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That’s what the sign inside the bar Louay took us to said. Louay was a Jordanian PR specialist attending the same conference we were invited to in Amman. He knew the city like the back of his hand. He heard us complaining about how up-tight and racist every-one around us was and so he was determined to show us a different perspective of his home country.

The fact that he felt a “pub” would suit our tastes insulted me. Most of the Arab men at the conference seemed to have these predisposed stereotype about Lebanese girls. “Loose”, “party-animal”,”easy”, “loud”, “too independent”, “too confident”… Unfortunately though the rest of the group were all disposed to the idea and immediately erased the walk I had planned for us through the city. I settled considered how cold it is outside.

I wasn’t a big fan of guides during my travels but the fact that he was a local taking us to places that aren’t typical tourist attractions sort of changed my mind. I usually prefer discovering cities on my own for what they really are.

The sign wasn’t encouraging. I understood the sarcasm in it but from what I’ve seen so far, I didn’t expect anything other than alcohol-free beer, disgusting food and shitty service. It’s what I’ve been getting for the past 48 hours I’ve been here.

It was a Tuesday thus probably why this place was empty even though Louay explicitly told us the place is always crammed. He even suggested we reserve over the phone first, ha! (We didn’t, of course.) He was consumed with telling us – what seemed to me as exaggerated – stories of Amman, trying to make us fall in love with this city as much as he is.

I didn’t blame him though. I picture the capital of my home country in an overrated frame as well. Beirut is the New York of the Middle East after all. No?

We sipped on a beer each. It wasn’t that bad except for the fact that it’s $12 a bottle.

“$2 for tax, $2 for service,” explained the bartender when we asked him about the high prices. He assumed we were American and thus addressed us in broken English. Once we told him that we’re all Arabs and that he could resort to our common mother tongue his friendly smile turned into a concerned stern.

“Where are you from?”


“Ah that explains it.”

“Explains what?” I asked, curious.

“The alcohol, the gender-mix, the openness to being out this late.”

He said those three things as if speaking of a taboo. It still surprises me every single time I am referred to as an outsider though it shouldn’t.

In Beirut itself, you’d find one street with music roaring until dawn hits while two streets down you have to make sure your knees and shoulders are covered enough to avoid the death stares forced upon you.

We paid the $12 each making sure we left no tip. A person selling alcohol isn’t one to judge a person consuming it. The bartender didn’t deserve a penny. He could’ve faked his hospitality. At least, that was my opinion. It was pleasant to see that my company agreed with me.

Considering the rip-offs we’ve been through so far, we unanimously decided to walk back to our hotel, even though we knew it was a 15 minute walk under a -5 degree Celsius night sky.  I could feel my nose’s senses disappearing. I even asked my friend to check and see if it was still there.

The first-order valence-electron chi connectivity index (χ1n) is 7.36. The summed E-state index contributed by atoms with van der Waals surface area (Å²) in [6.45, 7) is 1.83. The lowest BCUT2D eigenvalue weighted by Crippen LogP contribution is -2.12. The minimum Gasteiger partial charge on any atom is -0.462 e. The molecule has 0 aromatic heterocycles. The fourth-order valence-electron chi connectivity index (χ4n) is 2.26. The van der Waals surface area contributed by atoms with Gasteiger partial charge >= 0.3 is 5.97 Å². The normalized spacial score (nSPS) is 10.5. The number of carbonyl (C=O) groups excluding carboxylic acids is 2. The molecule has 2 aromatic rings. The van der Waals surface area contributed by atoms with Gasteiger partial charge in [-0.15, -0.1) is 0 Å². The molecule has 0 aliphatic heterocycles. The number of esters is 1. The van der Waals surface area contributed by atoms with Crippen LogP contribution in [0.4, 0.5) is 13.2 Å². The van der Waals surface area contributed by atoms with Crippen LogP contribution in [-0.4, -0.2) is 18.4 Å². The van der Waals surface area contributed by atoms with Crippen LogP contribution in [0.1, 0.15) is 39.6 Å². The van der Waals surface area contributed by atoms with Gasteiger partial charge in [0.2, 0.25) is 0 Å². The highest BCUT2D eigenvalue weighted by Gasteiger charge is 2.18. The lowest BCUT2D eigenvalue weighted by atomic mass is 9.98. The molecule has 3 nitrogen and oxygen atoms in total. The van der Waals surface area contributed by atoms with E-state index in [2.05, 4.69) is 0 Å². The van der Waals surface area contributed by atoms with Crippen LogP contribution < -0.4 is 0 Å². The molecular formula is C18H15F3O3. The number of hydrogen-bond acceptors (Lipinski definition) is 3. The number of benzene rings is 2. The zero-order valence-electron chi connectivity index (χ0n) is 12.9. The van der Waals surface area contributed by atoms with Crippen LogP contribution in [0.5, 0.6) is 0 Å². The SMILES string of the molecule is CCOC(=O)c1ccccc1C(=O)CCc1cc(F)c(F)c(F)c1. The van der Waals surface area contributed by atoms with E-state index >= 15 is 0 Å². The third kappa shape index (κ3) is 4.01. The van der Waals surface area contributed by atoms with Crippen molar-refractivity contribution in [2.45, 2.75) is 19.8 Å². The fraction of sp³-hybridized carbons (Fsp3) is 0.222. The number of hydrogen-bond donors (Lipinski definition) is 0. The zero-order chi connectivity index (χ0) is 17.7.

I put on my headphones in an attempt to mute Louay’s voice in the background who was STILL trying to convince my friends that Amman is the most beautiful city in the world.

L’Orchestra Di Piazza Vittorio’s Laila played into my ears as I maximized the volume. The world was shut out and I was now on my own. I finally had an opportunity to see this city for what it really is. The fact that there was no one but us walking here made it even better. I had a short tete-a-tete date with Amman and I was planning to enjoy every second of it.

For the first time, I could see the beauty in Amman. The clean, empty streets reminded me of the old street markets of Tripoli back in Lebanon, only this was a cleaner, quieter version. I could smell her, Amman. She was a mix of petrichor, zaatar (thyme) and ‘oud. She was most glamorous in her isolation. The stone-covered walls we passed were carved with meticulous patterns that I didn’t notice earlier. Patterns that were sometimes broken off with the lining of a woman’s body or the face of a what I assumed was a man in a kufiya. I stood there for a few moments swallowing them in. Reading through them you could see that these were the walls of people who enjoyed art and beauty to the extents that they surrounded themselves by it everywhere. The paving of the sidewalk itself even had different designs every few meters or so.

My friends were way ahead of me and I reassured them that they shouldn’t slow down, it was fine with me. I was enjoying the harmony between the emptiness of this grand city and my dulcet loneliness.

I took in a deep breath as I allowed myself to conflate with my surroundings. I didn’t want to let it out. I wanted to stay in this moment forever. In this mesmerizing version of Amman, but I couldn’t. It was not mine to keep and there were other beauties in the world that I had yet to discover. 

Until we meet again.

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